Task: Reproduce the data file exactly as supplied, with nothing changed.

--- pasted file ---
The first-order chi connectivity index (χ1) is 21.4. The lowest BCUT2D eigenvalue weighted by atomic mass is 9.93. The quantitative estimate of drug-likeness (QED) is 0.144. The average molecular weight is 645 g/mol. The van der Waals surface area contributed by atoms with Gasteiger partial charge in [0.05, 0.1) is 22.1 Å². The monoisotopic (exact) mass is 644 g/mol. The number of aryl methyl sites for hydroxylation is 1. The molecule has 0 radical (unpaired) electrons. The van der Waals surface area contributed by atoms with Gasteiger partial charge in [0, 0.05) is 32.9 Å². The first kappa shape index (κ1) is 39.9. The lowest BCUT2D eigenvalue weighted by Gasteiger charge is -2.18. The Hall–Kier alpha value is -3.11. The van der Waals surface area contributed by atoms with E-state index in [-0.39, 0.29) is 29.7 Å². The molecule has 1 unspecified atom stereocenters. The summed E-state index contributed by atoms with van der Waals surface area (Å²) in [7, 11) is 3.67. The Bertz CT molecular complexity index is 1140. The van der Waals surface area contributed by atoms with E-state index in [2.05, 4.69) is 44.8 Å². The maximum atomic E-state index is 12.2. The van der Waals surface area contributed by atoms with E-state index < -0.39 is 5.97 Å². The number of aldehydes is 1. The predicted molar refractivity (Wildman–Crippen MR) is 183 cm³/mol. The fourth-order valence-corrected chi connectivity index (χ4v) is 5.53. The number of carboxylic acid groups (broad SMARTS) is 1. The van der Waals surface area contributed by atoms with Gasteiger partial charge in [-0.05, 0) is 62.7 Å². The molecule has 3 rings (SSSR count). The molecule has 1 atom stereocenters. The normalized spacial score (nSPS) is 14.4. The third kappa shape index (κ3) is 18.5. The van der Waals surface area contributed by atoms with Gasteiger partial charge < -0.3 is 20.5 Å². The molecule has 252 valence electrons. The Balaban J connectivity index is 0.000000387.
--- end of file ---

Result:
The first-order chi connectivity index (χ1) is 21.4. The lowest BCUT2D eigenvalue weighted by atomic mass is 9.93. The quantitative estimate of drug-likeness (QED) is 0.144. The average molecular weight is 645 g/mol. The van der Waals surface area contributed by atoms with Gasteiger partial charge in [0.05, 0.1) is 22.1 Å². The monoisotopic (exact) mass is 644 g/mol. The number of aryl methyl sites for hydroxylation is 1. The molecule has 0 radical (unpaired) electrons. The van der Waals surface area contributed by atoms with Gasteiger partial charge in [0, 0.05) is 32.9 Å². The first kappa shape index (κ1) is 39.9. The lowest BCUT2D eigenvalue weighted by Gasteiger charge is -2.18. The Hall–Kier alpha value is -3.11. The van der Waals surface area contributed by atoms with E-state index in [-0.39, 0.29) is 29.7 Å². The molecule has 1 unspecified atom stereocenters. The summed E-state index contributed by atoms with van der Waals surface area (Å²) in [7, 11) is 3.67. The Bertz CT molecular complexity index is 1140. The van der Waals surface area contributed by atoms with E-state index in [2.05, 4.69) is 44.8 Å². The maximum atomic E-state index is 12.2. The van der Waals surface area contributed by atoms with E-state index < -0.39 is 5.97 Å². The number of aldehydes is 1. The predicted molar refractivity (Wildman–Crippen MR) is 183 cm³/mol. The fourth-order valence-corrected chi connectivity index (χ4v) is 5.53. The number of carboxylic acid groups (broad SMARTS) is 1. The van der Waals surface area contributed by atoms with Gasteiger partial charge in [-0.05, 0) is 62.7 Å². The molecule has 3 rings (SSSR count). The molecule has 1 atom stereocenters. The normalized spacial score (nSPS) is 14.4. The third kappa shape index (κ3) is 18.5. The van der Waals surface area contributed by atoms with Gasteiger partial charge < -0.3 is 20.5 Å². The molecule has 252 valence electrons. The Balaban J connectivity index is 0.000000387.